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Vaginal Atrophy

  1. #1
    Join Date
    May 2016

    Vaginal Atrophy

    I'd gone to the doctor for antibiotics for a urinary tract infection (UTI). I'd had a UTI enough times over the years to know the symptoms. They did the usual test. He told me I didn't have one. I argued with him. But he was right. What I had instead is called vaginal atrophy. I later learned that at least fifty percent of woman experience this after menopause, especially if they don't take hormone replacement therapy (HRT). I stopped taking mine when my sister's HRT gave her breast cancer. She died from it.

    Posting something like this is a bit intimate, but it's a real problem that need to be out in the open. So I'm posting this for those who may not be aware of it, or are, but don't know what to do about it. Some people are embarrassed to talk about it.

    The following information comes from the Mayo Clinic in the U.S., a reputable place which gives sound information. The things in parentheses are my inserts.

    Vaginal atrophy -atrophic vaginitis- is thinning, drying and inflammation of the vaginal walls due to your body having less estrogen. Vaginal atrophy occurs most often after menopause.

    For many women, vaginal atrophy not only makes intercourse painful, but also leads to distressing urinary symptoms. Because of the interconnected nature of the vaginal and urinary symptoms of this condition, experts agree that a more accurate term for vaginal atrophy and its accompanying symptoms is "genitourinary syndrome of menopause - GSM."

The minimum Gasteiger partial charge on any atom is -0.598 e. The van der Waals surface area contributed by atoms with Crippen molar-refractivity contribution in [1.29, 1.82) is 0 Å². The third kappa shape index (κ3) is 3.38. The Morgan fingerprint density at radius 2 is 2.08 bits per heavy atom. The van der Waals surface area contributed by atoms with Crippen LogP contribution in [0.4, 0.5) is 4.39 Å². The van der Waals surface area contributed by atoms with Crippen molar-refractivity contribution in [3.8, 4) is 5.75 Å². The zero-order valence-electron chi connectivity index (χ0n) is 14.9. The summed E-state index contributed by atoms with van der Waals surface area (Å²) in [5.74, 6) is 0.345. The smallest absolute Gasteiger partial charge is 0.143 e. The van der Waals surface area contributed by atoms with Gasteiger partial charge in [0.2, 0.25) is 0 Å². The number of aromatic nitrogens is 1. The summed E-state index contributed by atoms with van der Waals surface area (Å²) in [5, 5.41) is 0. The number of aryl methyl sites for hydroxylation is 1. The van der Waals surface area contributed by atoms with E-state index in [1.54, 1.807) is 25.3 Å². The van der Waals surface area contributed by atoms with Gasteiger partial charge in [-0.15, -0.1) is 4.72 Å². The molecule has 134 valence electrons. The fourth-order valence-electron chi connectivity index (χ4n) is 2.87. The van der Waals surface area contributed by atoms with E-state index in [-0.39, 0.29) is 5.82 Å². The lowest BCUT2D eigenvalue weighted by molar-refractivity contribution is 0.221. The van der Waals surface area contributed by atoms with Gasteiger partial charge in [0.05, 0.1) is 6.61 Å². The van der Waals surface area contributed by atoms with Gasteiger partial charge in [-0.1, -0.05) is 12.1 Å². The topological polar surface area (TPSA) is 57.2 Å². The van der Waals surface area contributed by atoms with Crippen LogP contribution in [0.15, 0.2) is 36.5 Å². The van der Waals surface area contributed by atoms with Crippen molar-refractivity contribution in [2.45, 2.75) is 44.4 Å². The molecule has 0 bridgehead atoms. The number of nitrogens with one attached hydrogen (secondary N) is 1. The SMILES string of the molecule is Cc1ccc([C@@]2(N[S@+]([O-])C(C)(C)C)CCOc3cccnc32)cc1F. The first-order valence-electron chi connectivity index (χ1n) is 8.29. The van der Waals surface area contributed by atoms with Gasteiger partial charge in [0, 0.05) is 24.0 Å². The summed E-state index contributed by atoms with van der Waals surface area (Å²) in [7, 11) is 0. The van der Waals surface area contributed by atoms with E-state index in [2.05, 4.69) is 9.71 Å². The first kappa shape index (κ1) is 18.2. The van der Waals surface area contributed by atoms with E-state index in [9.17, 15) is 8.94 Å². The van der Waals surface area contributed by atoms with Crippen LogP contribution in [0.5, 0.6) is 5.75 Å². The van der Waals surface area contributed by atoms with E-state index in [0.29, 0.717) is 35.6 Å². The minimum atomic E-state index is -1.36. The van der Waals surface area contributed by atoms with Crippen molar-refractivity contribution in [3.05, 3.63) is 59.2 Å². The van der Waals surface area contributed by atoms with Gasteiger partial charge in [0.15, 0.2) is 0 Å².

Symptoms - vaginal dryness, vaginal burning, genital itching, burning with urination, urgency with urination, more urinary tract infections, urinary inconinence, light bleeding during intercourse, discomfort during intercourse, decreased vaginal lubrication during sexual activity, shortening and tightening of the vaginal canal.

    Nearly half of postmenopausal women experience GSM, although few seek treatment. Many women resign themselves to the symptoms or are embarrassed to discuss them with their doctor. (One of my doctors was uncomfortable talking about it.)

    Replens, Vagisil Feminine Moisturizer and others or water-based lubricant, glycerin-free versions of Astroglide, K-Y Intrigue and others can help some. (I found a natural estrogen gel that seemed to help for a while. It no longer does. It's call Pueraria Mirifica. Since it's estrogen, there can be some risk, but it's not nearly as risky applied topically to the vaginal area as it is to take pills. My doctor recommended the estrogen cream made by a standard pharmacutical, but my insurance would not pay for it. Plus, it makes me nervous to use it.)

    Causes - Genitourinary syndrome of menopause GSM is caused by a decrease in estrogen production. Less estrogen makes your vaginal tissues thinner, drier, less elastic and more fragile.

    A drop in estrogen levels may occur after menopause, after surgery to remove both ovaries, after pelvic radiation therapy for cancer, after chemotherapy for cancer and can be a side effect of breast cancer hormonal treatment.